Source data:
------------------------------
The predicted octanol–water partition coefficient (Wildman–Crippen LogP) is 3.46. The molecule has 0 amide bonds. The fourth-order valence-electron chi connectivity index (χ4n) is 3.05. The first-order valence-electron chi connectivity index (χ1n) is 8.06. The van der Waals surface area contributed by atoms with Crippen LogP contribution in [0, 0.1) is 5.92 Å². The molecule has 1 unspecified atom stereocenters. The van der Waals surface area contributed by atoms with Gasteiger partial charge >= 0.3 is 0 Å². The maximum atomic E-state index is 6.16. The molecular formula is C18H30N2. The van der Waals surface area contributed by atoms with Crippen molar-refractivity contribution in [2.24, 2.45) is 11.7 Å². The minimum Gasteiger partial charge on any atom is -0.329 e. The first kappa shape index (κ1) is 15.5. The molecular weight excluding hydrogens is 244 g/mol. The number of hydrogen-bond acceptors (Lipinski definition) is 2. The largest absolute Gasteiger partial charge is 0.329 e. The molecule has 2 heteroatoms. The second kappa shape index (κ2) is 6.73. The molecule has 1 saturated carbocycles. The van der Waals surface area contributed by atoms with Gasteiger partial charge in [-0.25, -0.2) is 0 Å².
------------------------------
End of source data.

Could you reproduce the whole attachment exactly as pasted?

The predicted octanol–water partition coefficient (Wildman–Crippen LogP) is 3.46. The molecule has 0 amide bonds. The fourth-order valence-electron chi connectivity index (χ4n) is 3.05. The first-order valence-electron chi connectivity index (χ1n) is 8.06. The van der Waals surface area contributed by atoms with Crippen LogP contribution in [0, 0.1) is 5.92 Å². The molecule has 1 unspecified atom stereocenters. The van der Waals surface area contributed by atoms with Gasteiger partial charge >= 0.3 is 0 Å². The maximum atomic E-state index is 6.16. The molecular formula is C18H30N2. The van der Waals surface area contributed by atoms with Crippen molar-refractivity contribution in [2.24, 2.45) is 11.7 Å². The minimum Gasteiger partial charge on any atom is -0.329 e. The first kappa shape index (κ1) is 15.5. The molecular weight excluding hydrogens is 244 g/mol. The number of hydrogen-bond acceptors (Lipinski definition) is 2. The largest absolute Gasteiger partial charge is 0.329 e. The molecule has 2 heteroatoms. The second kappa shape index (κ2) is 6.73. The molecule has 1 saturated carbocycles. The van der Waals surface area contributed by atoms with Gasteiger partial charge in [-0.25, -0.2) is 0 Å².